Garden State Fireworks

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Garden State Fireworks is a pyrotechnics company based in the Millington section of Long Hill Township, Morris County, New Jersey, United States. It was founded in 1890 and has been owned by the same family for four generations.[1][2] It is one of the largest fireworks manufacturers in the United States.[3]

History[edit]

The company was founded in 1890 by Augustine Santore, a recent immigrant from Italy, where he had learned the trade of manufacturing fireworks. His sons and grandsons ("the Santore Brothers") continue to own and operate the company.[2]

The company has produced some notable fireworks shows, including those for the 1988 Winter Olympics in Calgary[4] and the New Year's Eve celebration in New York's Times Square.[5] The Santores co-produced (with three other families) the fireworks display for the "Liberty Weekend" centennial celebration of the Statue of Liberty on July 4, 1986, which is the largest fireworks show in United States history, and at the time was the largest fireworks show ever produced.[6]

In 1997 the company hosted and produced an International Fireworks Competition at Liberty State Park in Jersey City, New Jersey. There were displays from a different country each day for five days, followed by a non-competitive display by Garden State. Competitors came from China, Spain, Germany, Switzerland, and Italy.[3]

Awards[edit]

In 1982 the firm won the World Fireworks Championship, held in Monaco, and in a 1983 repeat competition they won the International Grand World Fireworks "Interlauriat" Championship, the fireworks world's highest honor. They won the San Sebastian International Fireworks Competition in Spain in 1991 and again in 1994.[2]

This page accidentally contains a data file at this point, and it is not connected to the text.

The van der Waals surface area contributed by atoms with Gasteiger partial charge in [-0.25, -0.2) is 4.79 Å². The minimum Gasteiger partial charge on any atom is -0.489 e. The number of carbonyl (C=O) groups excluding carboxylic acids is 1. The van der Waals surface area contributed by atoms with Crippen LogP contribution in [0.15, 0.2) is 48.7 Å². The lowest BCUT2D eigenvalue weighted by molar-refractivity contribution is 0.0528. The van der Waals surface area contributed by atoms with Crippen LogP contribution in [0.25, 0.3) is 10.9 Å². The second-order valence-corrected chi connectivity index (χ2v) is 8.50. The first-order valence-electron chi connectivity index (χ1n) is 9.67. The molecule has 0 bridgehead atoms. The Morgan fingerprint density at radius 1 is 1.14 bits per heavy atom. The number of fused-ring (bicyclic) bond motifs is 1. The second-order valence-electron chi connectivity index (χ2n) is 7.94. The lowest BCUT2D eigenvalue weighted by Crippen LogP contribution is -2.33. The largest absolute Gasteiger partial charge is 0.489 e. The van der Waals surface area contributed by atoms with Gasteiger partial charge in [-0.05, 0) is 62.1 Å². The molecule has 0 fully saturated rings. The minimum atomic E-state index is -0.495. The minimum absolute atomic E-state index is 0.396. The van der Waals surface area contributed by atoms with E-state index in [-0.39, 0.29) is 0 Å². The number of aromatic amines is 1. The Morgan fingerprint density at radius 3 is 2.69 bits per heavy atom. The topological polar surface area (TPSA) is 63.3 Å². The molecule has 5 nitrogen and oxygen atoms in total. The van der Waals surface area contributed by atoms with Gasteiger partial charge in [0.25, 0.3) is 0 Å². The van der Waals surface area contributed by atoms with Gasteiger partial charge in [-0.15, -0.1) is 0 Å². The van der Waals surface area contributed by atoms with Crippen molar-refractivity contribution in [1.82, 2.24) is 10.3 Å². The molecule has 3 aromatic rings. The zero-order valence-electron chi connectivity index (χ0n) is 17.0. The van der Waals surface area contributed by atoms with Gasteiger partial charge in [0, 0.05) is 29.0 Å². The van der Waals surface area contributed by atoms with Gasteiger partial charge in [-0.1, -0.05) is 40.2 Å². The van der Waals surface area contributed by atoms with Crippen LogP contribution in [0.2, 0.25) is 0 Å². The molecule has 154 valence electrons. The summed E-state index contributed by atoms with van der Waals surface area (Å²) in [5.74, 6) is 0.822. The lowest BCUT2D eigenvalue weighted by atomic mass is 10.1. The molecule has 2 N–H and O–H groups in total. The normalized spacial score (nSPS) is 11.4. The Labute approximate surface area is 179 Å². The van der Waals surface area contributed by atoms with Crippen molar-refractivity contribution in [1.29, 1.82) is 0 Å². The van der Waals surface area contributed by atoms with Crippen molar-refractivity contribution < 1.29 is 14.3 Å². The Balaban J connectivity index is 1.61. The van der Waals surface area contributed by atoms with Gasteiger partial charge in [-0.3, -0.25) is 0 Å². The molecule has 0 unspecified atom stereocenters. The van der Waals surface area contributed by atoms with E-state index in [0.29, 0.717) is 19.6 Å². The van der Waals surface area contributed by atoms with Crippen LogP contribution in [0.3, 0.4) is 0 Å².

Accidents[edit]

A fireworks company often comes to public attention only when there is an accident. Some such accidents have included:

  • 1984: An unexploded shell landed on a boardwalk audience, killing a 9 year old boy in Seaside Heights, NJ.
  • 1999: Fireworks showered an audience in Roselle Park, New Jersey causing minor injuries to 18 people. After that, the company doubled the size of the safety zone around its staging areas.[4]
  • 2002: High school football fans scrambled to avoid falling debris in Fort Myers, Florida; three students suffered minor injuries.[7]
  • 2007: A fireworks display in Cape Coral, Florida was cut short when a technician pushed control buttons too early; the company offered a discount for the next year's show.[4]
  • 2012: A Fourth of July display in San Diego, California called the Big Bay Boom, billed as one of the largest in the United States, was ruined when all 7,000 fireworks from four barges and a pier went off early in a single simultaneous explosion. No one was hurt. The company apologized, blaming a corrupt file in the operating software for the glitch, and offered to put on a future show for free.[8]

References[edit]

  1. ^ "Owner of Internationally-Renowned Fireworks Company to Share Spotlight with Daughters at 2008 USA Hockey Nationals". Business Wire. March 31, 2008. Retrieved 6 July 2012. 
  2. ^ a b c "Garden State Fireworks, The Santore Bros". Garden State Fireworks website. Retrieved 6 July 2012. 
  3. ^ a b DeMasters, Karen (August 17, 1997). "A pyrotechnical U.N". New York Times. Retrieved 6 July 2012. 
  4. ^ a b c Lee, Mike; Horn, Jonathan; McDonald, Jeff (July 5, 2012). "Pyrotechnic misfire blamed on computer problems". San Diego Union Tribune. Retrieved 6 July 2012. 
  5. ^ "San Diego fireworks malfunction in big, fast flash". Fox News. July 5, 2012. Retrieved 6 July 2012. 
  6. ^ "Largest fireworks displays in history!". U.S. Fireworks blog. Retrieved 6 July 2012. 
  7. ^ Somaroo, Tanya (October 9, 2002). "Fireworks a dud with audience". News-Press. Retrieved 6 July 2012. 
  8. ^ Perry, Tony (July 6, 2012). "Big Bay Bust". Los Angeles Times. Retrieved 6 July 2012. 

11. "Fireworks Safety", http://www.usfireworks.com/index.php/shop-fireworks/information/7-fireworks-safety

External links[edit]